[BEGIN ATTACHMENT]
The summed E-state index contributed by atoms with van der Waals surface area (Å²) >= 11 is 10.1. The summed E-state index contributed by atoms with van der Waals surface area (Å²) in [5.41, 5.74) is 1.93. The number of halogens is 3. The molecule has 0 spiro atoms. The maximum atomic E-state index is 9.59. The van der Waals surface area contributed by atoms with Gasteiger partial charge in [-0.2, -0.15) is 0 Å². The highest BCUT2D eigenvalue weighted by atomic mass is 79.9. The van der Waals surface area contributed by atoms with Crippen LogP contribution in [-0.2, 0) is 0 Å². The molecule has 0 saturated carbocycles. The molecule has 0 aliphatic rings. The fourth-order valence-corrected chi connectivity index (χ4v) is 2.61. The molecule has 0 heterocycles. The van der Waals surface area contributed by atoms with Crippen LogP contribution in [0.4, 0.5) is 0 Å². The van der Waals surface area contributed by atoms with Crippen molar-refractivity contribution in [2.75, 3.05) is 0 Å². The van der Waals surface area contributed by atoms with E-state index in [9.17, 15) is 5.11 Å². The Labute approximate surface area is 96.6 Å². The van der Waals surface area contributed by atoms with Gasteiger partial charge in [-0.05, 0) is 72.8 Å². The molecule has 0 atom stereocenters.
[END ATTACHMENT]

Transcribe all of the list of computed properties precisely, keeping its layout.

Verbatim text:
The summed E-state index contributed by atoms with van der Waals surface area (Å²) >= 11 is 10.1. The summed E-state index contributed by atoms with van der Waals surface area (Å²) in [5.41, 5.74) is 1.93. The number of halogens is 3. The molecule has 0 spiro atoms. The maximum atomic E-state index is 9.59. The van der Waals surface area contributed by atoms with Gasteiger partial charge in [-0.2, -0.15) is 0 Å². The highest BCUT2D eigenvalue weighted by atomic mass is 79.9. The van der Waals surface area contributed by atoms with Crippen LogP contribution in [-0.2, 0) is 0 Å². The molecule has 0 saturated carbocycles. The molecule has 0 aliphatic rings. The fourth-order valence-corrected chi connectivity index (χ4v) is 2.61. The molecule has 0 heterocycles. The van der Waals surface area contributed by atoms with Crippen LogP contribution in [0.4, 0.5) is 0 Å². The van der Waals surface area contributed by atoms with Crippen molar-refractivity contribution in [2.75, 3.05) is 0 Å². The van der Waals surface area contributed by atoms with E-state index in [9.17, 15) is 5.11 Å². The Labute approximate surface area is 96.6 Å². The van der Waals surface area contributed by atoms with Gasteiger partial charge in [-0.05, 0) is 72.8 Å². The molecule has 0 atom stereocenters.